Some observations about “the Troubles”…
Having spent all of four days in Northern Ireland, I would not presume to be able to tell you what it was/is all about, but I can tell you what I saw, felt and had relayed to me.
Ireland was ruled by the Catholic King James II, and it was feared that the Catholic influence spreading from France was becoming too powerful (don’t all conflicts seem to have the same plot??) William of Orange, who was a nephew and also, awkwardly, the son in law of King James, was requested to invade as a protestant, in order to curtail the catholic influence in the region. He did so and was victorious, and the protestants were again in the ascendancy. The William followers were named “Orangemen” and to this day, still gather and march to commemorate the victory, wearing orange sashes. They meet at Orange Lodges, or halls.
The two sides started out as being under a religious banner, i.e. Catholic and Protestant, however I was told that whilst these labels are still often used, the issue is more a Nationalist-Republican/Loyalist one. Nationalist being for an independent Irish nation, and Loyalist being loyal to the Crown and being part of the United Kingdom. Ireland is part of the EU and uses the Euro, Northern Ireland is part of the United Kingdom and uses the pound sterling. It is often the case that a nationalist will also be a catholic, and the reverse also applies. The sides each raised fighting forces, the IRA and the Ulster Militia, and as will happen, each of these sides had their fair share of extremists. Whilst the tensions bubbled away over many generations, the 70s and 80s raised the bar in terms of the tactics and targets. Car bombs were parked outside buildings, petrol bombs thrown into shops etc.
The citizens of Belfast tend to live in the same areas as their family. In years gone by, work was often at a Mill, at the end of the road, so families would live near their parents, aunts and other extended family members, as this enabled them to have the children and elderly be supervised and generally lighten the load. This tended to create enclaves which were either Republican or Loyalist, but more from necessity and convenience than by law.
The geography of the city shows that main roads all make their way down into the city, which then had a barrier around it, and in the worst days, you would have to clear security to traverse the barrier, to go into town for a hairdresser/doctor/shopping etc.
Maybe an explanation why many food outlets are out in the suburbs, rather than in the city?
You will see that Crumlin and Shankill Roads, both major feeders, are in the Loyalist area, whereas Falls Road is within a Nationalist area. These all run parallel to each other. Streets in Nationalist areas have dual signs, one in English and one in Irish. Streets in Loyalist areas do not. Despite free traffic throughout the day, Gates between these areas are closed each night. A recent study asked residents if they would like to do away with these gates, but they said that they felt safer with them in place.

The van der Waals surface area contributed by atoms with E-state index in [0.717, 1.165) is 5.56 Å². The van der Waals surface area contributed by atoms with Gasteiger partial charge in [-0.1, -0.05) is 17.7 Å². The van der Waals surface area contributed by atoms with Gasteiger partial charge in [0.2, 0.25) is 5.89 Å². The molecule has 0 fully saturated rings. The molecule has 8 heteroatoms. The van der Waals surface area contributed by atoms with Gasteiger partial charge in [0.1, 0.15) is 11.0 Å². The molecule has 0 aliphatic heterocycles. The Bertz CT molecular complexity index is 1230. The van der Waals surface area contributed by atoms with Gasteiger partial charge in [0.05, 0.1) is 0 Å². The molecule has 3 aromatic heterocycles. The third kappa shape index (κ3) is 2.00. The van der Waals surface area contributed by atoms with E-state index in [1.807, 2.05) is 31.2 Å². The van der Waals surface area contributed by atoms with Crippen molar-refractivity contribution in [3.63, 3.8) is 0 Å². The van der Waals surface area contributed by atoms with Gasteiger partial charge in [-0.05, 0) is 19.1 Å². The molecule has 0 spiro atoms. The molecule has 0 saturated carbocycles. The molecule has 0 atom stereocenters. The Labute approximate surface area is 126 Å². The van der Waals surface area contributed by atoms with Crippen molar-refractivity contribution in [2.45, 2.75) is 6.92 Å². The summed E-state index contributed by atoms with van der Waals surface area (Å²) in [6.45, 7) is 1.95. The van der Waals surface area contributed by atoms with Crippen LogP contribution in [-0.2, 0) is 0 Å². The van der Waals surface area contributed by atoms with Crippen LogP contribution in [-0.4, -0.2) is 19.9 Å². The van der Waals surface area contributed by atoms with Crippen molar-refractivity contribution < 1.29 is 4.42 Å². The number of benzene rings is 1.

- Orangemen hold a march on July 12, commemorating William of Orange’s victory over the catholic King James. They march down Crumlin road, in a Loyalist area, the march passing by in about 15 minutes.
- Republicans will attend the march, to take a stand against it. I note that the report from last year’s march confirmed no violence occurred.
- Where the march may traverse a Nationalist area, armored cars back up to the houses so that the parties are kept separate.
- One of the Orange halls has a street frontage that abuts an area predominantly nationalist, and the members must enter the hall from the rear for security. The windows and doors facing the street are all bricked in and the hall receives a special stipend from the Crown for its energy costs, as no natural lighting is available.
- The Peace Wall was initially the height of the Berlin Wall, but had to be extended twice. Now the wall is 40 ft high, and as I was told, …”if you are going to throw a device over, you’d better be sure it goes over..”
- Members of the IRA were imprisoned, and proceeded to protest that they were not ordinary prisoners, and should be treated as political prisoners. They staged several protests, such as the blanket protest (where they refused to wear clothing, and used only blankets); the dirty protest (where they refused to wash/shave etc) followed by the hunger strike. Unfortunately they were pitted against the Iron Lady, Margaret Thatcher, who had zero interest in their wellbeing, and let them freeze or starve.
- Splinter groups within the imprisoned IRA groups meant that they could not be allowed out to exercise/eat etc at the same time, the IRA, the provisional IRA, the reaI IRA and as our guide told us the “I can’t believe its not butter IRA”.
- Murals are often painted at the gable ends of housing rows, and the occupants have no say in whether these are installed or not. Tourists will then come and photograph them.
- Where buildings were damaged, people establish remembrance gardens, rather than rebuild on these sites, despite a chronic housing shortage.
- The night preceding the 12 July March is known as bonfire night, to commemorate the signal bonfires lit for the armies back in the day. There is much angst on the radio regarding moves to “regulate” these fires, as the fires are lit on street corners down the Shankill Road, and some folk like them to blaze within inches of housing. They also see this as a great opportunity to burn any crap lying around, like car tyres and other stuff, which will then burn for a millennium.
- The Northern Ireland parliament consists of both Loyalist and Republican representatives, however they are yet to sit in the current term due to disputes.
I don’t have any answers. I suspect you won’t either.